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Why it's so difficult to formulate an oil price policy

By TN Ninan
August 25, 2014 10:30 IST
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The first step in a new policy package has to be that the oil marketing companies are made free to raise and lower prices, in tune with the market, rues TN Ninan

A worker at a petrol pump.In the first quarter of 2013, oil (Brent crude) was well over $120 per barrel.

By the next quarter, the price was down to $98, only for it to climb back up to $115 a year later. Now the price is down to $102.

Anyone who thinks he can predict where oil prices will go next should recall the forecast by The Economist many moons ago that oil was on its way down from about $10 to $5 per barrel.

That was shortly before the price took off for the stratosphere, and the surge did not stop till the price reached $140 in 2008.

A crash followed in the next year, bringing the price down to less than a third of its earlier level.

So all those who think that ‘good days’ have come on account of falling oil prices should keep their fingers crossed.

That, however, is not an adequate policy prescription, which must hold good during times of low as well as high oil prices.

The government should start with two assumptions: first, that oil prices are fundamentally unstable and susceptible to wide fluctuations, and second, that raising the prices of petroleum products is politically difficult.

The logical response to these two realities is to find a way of ironing out sharp price swings, so that retail price changes at all times are moderated and, therefore, politically feasible.

The operating principle has to be the same as that followed in the case of diesel for the last year and more.

Small, repeated price increases (easily absorbed, as experience has shown) have resulted in a virtual elimination of the diesel subsidy.

The first step in a new policy package has to be that the oil marketing companies are made free to raise and lower prices, in tune with

the market.

Petrol is already free, and diesel, too, can now be made free since its subsidy is nominal.

Next, cooking gas prices (used by the top one-third of families, and, therefore, not deserving of any subsidy) should be subjected to the diesel treatment -- small monthly price increases till the subsidy is erased, and then prices freed from government control. The only item to be subsidised then would be kerosene.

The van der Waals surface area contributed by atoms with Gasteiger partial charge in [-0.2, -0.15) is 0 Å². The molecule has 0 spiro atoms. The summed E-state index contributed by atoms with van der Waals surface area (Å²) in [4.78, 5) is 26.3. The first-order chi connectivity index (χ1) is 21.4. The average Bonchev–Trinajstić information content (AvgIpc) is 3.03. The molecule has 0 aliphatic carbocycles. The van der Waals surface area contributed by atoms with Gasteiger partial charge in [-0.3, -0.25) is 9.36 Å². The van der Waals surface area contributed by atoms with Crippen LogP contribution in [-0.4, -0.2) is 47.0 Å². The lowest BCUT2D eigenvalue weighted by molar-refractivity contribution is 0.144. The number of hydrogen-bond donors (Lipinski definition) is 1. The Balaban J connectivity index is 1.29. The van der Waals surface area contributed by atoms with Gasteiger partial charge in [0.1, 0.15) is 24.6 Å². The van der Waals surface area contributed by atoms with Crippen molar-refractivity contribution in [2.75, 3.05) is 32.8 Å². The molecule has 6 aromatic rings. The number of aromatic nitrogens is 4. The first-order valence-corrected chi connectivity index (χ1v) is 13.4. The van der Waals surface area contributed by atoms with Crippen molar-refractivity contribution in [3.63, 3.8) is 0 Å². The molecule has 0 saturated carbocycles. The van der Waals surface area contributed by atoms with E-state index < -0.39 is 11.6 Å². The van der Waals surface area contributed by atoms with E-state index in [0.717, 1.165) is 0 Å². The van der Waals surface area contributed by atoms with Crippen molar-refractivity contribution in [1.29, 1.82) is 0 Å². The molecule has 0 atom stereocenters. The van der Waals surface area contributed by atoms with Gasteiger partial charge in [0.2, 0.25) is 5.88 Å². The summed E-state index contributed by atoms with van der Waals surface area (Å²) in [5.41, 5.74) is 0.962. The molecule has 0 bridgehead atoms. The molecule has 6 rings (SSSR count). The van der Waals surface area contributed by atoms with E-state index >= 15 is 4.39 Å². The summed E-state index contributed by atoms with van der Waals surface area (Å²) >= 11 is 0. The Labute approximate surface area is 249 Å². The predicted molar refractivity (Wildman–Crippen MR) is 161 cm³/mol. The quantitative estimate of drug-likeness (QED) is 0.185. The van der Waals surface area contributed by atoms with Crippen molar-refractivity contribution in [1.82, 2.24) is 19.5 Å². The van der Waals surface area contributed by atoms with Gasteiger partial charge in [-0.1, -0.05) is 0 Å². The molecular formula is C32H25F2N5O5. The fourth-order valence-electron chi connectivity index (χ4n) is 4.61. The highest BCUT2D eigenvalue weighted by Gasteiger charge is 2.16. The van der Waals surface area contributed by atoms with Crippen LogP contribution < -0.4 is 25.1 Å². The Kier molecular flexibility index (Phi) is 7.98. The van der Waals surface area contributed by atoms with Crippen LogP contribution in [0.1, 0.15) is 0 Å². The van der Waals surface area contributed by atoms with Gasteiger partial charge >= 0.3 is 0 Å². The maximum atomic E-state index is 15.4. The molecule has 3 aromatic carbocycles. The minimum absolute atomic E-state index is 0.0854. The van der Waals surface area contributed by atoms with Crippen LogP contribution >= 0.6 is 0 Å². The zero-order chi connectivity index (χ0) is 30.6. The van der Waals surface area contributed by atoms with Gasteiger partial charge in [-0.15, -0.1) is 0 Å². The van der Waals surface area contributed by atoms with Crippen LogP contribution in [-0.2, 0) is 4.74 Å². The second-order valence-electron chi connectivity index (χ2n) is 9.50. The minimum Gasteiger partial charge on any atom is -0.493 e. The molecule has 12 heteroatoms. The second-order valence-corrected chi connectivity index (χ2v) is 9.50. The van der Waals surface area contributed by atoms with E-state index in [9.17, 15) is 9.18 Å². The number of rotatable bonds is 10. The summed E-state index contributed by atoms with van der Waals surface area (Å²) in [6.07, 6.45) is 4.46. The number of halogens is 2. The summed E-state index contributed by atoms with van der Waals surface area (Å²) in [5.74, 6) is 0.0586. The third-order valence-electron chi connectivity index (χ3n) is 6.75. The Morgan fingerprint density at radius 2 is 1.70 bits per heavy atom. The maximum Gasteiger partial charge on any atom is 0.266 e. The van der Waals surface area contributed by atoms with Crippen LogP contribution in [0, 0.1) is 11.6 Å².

Simultaneously, it should be mandated that no increase (or decrease) in any petroleum product price should be more than one per cent a month.

When market prices fall faster than that rate, the oil companies should build a buffer in a new version of the old oil pool account.

They can do this by lowering prices less than the market and putting the difference into the pool account.

Conversely, when prices rise faster than the prescribed rate, they can stick to the one per cent limit on price increases, and dip into the pool account to make good the difference.

Such a policy of getting the oil marketing companies to lose on the swings what they gain on the roundabouts will free them from the vagaries of government pricing decisions, while protecting consumers from sudden price surges.

For good measure, the government will not be burdened with a subsidy on anything other than kerosene, which should be left alone for the time being.

The net gain to the exchequer on subsidies saved would be more than Rs 1 lakh crore (Rs 1 trillion).

Only in the usually brief periods of extreme price surges (1979 or 2008) should a temporary subsidy be considered.

There are a couple of dangers to guard against.

First, the oil account should be kept isolated from government finances, and operated by the oil industry through bank accounts, so that finance ministers can’t dip into the account to make good on Budget numbers.

Second, if private oil marketing companies get into the business, the condition should be imposed on them that they join the pool account and follow its pricing discipline.

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